The Australian Private Equity and Venture Capital Association (AVCAL) is calling for financial services regulators and administrators to coordinate their data on superannuation fund investments as a way of streamlining overlaps in reporting and disclosure processes.
The idea forms one of AVCAL's three recommendations to federal Treasury on draft legislation for improved superannuation transparency. Public submissions to the draft legislation closed on January 20.
AVCAL said the coordinated initiative between Treasury, ASIC, APRA and third-party super fund administrators would mitigate current uncertainty around the risk of public disclosure of confidential information and to reduce red tape.
AVCAL is generally supportive of government plans to introduce a portfolio holdings disclosure regulatory framework "that seeks to strike the appropriate balance between transparency and usability." It said this was a significantly improved framework compared to the earlier disclosure model proposed in 2013.
The association, which represents industries that have invested more than $35 billion in private businesses over the past decade on behalf of investors such as super funds and other financial institutions, said the inclusion of a disclosure exemption threshold of up to 5% of an investment option value is welcome.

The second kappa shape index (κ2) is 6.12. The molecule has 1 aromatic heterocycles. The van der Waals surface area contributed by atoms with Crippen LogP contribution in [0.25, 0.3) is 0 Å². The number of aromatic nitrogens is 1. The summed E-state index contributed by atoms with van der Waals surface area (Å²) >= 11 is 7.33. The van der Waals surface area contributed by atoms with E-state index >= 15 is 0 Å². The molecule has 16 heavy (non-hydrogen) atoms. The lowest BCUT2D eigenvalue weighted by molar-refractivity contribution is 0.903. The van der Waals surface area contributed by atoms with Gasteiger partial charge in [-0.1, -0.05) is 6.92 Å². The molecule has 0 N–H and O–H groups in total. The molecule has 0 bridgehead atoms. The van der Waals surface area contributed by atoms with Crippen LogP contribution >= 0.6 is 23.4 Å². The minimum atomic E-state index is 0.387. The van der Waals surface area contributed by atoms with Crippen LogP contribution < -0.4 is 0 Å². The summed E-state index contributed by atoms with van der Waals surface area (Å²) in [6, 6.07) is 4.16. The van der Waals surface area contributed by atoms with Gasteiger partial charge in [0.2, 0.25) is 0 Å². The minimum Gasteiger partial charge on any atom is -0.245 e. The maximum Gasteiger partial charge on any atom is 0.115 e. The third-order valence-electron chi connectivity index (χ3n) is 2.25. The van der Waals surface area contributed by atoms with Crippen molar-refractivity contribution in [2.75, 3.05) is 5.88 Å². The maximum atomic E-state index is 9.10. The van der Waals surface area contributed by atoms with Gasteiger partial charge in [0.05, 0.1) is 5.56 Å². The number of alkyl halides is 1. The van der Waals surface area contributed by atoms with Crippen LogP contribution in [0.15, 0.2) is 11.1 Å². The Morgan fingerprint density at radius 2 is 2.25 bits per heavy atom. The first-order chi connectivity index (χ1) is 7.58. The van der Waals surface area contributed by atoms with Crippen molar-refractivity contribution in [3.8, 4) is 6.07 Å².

"This will allow for commercially sensitive valuations to remain private until such a time that their public disclosure will not put members' financial interests at risk," the AVCAL submission said.
"Where commercially sensitive information is concerned, relevant carve-outs or non-disclosure assurances should be provided in order to provide investment managers with the legal certainty that they will not inadvertently fall in breach of their confidentiality obligations to their other investors."
AVCAL is also calling for a need for a materiality threshold to improve the usefulness of disclosures, and a clarification on the definition of value in certain sections of the draft legislation.